Mexico Drug Traffic
Mexico is a state in North America. The capital of the country is Mexico City. Approx. 128 million Mexicans and people of other nationalities live in Mexico. The official language is Spanish. Mexico covers an area of around 2 million km² and is about six times the size of Poland. The highest mountain in Mexico is the Citlaltépetl with 5,700 meters. Neighboring countries are the United States of America, Guatemala and Belize.
Mexico’s national holiday is September 16 (the day Spain declared independence in 1810).
The country’s covered drug trafficking and the closely related organized crime of the cartels is a widespread problem. The violence and widespread corruption that are closely linked to drug trafficking are major challenges for the country’s leadership. Drug-related crime is also the single biggest problem for the country’s economy as growth is held back as companies fail to invest.
The local influence of the cartels is large and is maintained through bribes to politicians, judges, prosecutors and police. The often huge profits are invested in the local business community in order to attract more stakeholders in addition to the cartel members. A large proportion of Mexico’s population lives in poverty, which can be seen as an explanation for the fact that cartels in the absence of other alternatives and prospects can recruit to such an extent.
Violence is not as widespread throughout the country but concentrated on areas where the cartels compete for control. Northern Mexico and, above all, the states of Sinaloa, Chihuahua, Coahuila, Tamaulipas, Durango and Nuevo León have been the worst affected, but the violence has also blossomed temporarily in other regions. The widespread violence caused by internal power struggles between cartels is one reason why people flee to mainly the United States to seek protection.
Since 2006, at least 100,000 people have been killed in the “war on drugs” initiated by Felipe Calderón. The vast majority of cartel members have been killed by police and military or killed in internal battles between rival gangs. Violence also affects other sectors of society such as the media, the judiciary and civil rights organizations which are perceived as a threat by the cartels.
The examination and transparency of the drug cartel’s activities is very limited. The country is considered one of the world’s most dangerous for journalists (2017). Since the beginning of the 2000’s, hundreds of reporters and photographers have been murdered or reported missing. In most cases, drug cartels are considered guilty, but very few murders have been cleared up. Even bloggers who have watched the drug war have been threatened or murdered.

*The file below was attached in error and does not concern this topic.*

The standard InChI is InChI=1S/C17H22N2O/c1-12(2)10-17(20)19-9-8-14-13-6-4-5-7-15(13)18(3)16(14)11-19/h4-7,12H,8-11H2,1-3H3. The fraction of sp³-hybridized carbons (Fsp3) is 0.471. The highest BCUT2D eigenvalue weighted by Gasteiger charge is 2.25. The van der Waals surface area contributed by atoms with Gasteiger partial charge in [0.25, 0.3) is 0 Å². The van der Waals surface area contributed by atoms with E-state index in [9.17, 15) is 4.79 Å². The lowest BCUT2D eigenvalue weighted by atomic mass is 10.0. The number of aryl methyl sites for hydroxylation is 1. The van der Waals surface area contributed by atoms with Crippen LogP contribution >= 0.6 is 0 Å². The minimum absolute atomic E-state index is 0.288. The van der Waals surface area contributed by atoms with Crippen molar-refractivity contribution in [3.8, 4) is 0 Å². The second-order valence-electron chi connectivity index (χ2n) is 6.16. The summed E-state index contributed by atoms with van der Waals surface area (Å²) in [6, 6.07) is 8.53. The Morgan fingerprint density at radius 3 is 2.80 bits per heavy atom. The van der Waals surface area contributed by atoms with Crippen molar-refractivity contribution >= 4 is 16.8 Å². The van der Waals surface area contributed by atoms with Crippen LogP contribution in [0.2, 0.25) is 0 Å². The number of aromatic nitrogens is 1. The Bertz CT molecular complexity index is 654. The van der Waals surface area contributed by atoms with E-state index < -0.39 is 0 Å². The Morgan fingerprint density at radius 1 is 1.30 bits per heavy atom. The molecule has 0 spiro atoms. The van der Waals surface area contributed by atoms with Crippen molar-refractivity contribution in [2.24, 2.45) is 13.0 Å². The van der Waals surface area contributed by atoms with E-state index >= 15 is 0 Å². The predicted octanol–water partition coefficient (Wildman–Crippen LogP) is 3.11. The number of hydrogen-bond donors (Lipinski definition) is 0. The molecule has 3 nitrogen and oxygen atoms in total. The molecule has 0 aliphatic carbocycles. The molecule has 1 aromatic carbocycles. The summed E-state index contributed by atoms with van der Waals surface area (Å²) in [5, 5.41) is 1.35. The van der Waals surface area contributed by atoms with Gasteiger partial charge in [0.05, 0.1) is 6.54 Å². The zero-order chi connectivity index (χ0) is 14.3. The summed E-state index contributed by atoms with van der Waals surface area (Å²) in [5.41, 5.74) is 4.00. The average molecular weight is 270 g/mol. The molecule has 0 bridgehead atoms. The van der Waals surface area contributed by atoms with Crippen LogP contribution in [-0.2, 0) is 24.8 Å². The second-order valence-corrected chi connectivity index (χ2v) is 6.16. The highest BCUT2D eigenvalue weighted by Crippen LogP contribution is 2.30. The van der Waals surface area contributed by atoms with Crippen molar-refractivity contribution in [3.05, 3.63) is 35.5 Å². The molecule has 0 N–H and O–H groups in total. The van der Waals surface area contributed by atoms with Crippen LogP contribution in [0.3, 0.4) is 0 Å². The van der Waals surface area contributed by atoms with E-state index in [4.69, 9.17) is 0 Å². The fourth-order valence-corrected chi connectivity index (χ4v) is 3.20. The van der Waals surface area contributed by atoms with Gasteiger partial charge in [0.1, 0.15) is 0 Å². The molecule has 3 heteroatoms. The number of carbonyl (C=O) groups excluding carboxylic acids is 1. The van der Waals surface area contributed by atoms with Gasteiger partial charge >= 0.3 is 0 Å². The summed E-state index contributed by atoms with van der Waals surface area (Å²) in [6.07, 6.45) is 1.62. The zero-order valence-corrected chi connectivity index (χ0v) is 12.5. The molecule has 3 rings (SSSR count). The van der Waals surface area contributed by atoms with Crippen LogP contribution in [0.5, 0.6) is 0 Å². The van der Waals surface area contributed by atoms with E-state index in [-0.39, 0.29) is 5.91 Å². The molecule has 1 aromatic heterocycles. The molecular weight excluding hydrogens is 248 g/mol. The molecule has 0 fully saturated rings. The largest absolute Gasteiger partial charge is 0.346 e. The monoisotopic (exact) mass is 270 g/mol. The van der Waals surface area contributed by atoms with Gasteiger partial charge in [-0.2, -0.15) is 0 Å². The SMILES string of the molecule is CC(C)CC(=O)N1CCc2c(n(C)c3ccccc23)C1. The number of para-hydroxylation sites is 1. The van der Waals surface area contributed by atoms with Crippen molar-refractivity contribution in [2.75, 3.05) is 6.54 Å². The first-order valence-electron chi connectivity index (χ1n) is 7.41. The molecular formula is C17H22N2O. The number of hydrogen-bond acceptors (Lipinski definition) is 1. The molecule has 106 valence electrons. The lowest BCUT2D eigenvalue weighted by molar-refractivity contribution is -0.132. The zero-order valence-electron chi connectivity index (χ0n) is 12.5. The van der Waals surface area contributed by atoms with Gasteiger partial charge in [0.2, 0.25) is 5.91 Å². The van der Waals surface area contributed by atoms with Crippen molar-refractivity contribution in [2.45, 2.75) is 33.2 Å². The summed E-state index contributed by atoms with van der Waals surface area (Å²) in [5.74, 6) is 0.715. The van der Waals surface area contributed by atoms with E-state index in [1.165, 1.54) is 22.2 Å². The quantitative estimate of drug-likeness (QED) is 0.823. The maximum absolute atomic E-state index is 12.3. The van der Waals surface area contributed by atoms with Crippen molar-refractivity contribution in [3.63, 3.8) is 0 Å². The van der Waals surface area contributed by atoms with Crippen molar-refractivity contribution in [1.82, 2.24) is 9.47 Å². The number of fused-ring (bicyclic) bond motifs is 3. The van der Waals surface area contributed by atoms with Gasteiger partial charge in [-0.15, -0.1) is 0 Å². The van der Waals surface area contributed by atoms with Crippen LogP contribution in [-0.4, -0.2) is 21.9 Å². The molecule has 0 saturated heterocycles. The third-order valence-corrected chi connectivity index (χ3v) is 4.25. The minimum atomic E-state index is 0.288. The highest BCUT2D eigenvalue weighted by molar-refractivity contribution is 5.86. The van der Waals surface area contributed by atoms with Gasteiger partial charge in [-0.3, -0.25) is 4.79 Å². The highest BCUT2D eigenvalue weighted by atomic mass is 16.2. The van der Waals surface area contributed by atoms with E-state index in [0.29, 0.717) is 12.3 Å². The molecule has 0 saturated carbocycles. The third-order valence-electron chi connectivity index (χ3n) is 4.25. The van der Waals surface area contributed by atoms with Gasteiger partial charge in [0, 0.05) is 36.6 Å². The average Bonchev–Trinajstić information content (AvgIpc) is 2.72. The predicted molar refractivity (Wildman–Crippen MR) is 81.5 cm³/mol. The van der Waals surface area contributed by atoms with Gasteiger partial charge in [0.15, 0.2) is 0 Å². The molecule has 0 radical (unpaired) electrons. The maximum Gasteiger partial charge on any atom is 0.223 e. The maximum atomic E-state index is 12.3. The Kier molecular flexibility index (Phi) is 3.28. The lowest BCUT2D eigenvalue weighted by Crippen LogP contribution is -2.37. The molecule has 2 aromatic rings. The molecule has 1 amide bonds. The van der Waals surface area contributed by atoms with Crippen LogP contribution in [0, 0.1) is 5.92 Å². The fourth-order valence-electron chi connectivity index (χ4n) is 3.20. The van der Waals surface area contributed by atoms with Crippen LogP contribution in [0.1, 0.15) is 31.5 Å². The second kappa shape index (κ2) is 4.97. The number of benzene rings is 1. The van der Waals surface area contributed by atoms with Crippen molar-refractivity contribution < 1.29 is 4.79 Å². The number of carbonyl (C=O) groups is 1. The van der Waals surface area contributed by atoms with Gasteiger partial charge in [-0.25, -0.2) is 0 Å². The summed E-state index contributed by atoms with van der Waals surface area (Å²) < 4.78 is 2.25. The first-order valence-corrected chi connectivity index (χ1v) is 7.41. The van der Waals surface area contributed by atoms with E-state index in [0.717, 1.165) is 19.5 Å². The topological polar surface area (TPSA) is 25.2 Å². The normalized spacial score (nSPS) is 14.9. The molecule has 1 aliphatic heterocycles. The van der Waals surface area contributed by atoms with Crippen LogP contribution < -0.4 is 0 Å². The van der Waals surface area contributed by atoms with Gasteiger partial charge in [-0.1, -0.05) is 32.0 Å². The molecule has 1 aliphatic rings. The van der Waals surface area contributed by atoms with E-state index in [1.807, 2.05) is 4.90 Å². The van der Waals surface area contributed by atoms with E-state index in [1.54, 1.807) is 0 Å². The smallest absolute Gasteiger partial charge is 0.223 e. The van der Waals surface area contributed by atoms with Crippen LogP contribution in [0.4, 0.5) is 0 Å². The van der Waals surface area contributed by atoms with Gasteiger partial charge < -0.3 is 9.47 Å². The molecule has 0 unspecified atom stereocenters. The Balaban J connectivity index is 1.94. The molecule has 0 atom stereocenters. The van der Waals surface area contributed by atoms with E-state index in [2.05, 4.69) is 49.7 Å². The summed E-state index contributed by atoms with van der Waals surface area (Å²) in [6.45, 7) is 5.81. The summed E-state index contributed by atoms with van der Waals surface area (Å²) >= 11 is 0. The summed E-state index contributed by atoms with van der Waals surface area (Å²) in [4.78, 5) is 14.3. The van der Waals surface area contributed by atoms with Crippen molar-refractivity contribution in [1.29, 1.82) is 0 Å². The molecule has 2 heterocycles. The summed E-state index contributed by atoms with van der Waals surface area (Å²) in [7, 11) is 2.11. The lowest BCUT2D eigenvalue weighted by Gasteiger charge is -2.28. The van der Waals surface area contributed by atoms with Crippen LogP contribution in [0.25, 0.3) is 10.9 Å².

The widespread drug trade is not a new phenomenon. Mexico has been a major drug producer and exporter since the 1960’s, especially to the United States. The primary commodity of the time was marijuana, but when the United States in principle became self-sufficient in marijuana in the 1990’s, the country’s import needs were reduced. Instead, cocaine became the drug form that came to dominate the US trade, which initially occurred with cocaine from Colombia. Imports to the United States were mainly by sea over the Caribbean Sea but eventually came to land via Mexico. The Colombian traders were eventually maneuvered out by Mexicans who took over the routes and even parts of the distribution route to the United States.
From being a trade characterized by smaller networks, so-called cartels, two larger groups came to dominate the commerce of the 21st century.
- The Sinaloa cartel was established in the mid-1990’s. It then dominates western Mexico from Central America and up to the US border. According to Countryaah, Central America is a part of North America.
- The Zeta cartel was established in the late 1990’s by a group of defunct elite soldiers from the army. Controlled drug trafficking in the eastern part of the country.
Sinaloa cartel leader Joaquín “El Chapo” Guzmán, arrested in early 2016 and extradited to the United States a year later. This has led to a weakening of the cartel due to internal struggles over who will take over the cartel while other cartels, including a new grouping called Jalisco new generation, have taken land from the Sinaloa cartel. The Zeta cartel has also weakened and received competition from other groups in eastern Mexico.
Smaller factions and new cartels appear all the time, often after internal power struggles in the larger cartels since former leaders are arrested or killed. It is in connection with new groups challenging the old or in internal power struggles that the violence increases dramatically in a short time. Once a group has established itself and taken control of a certain region, the level of violence usually goes down.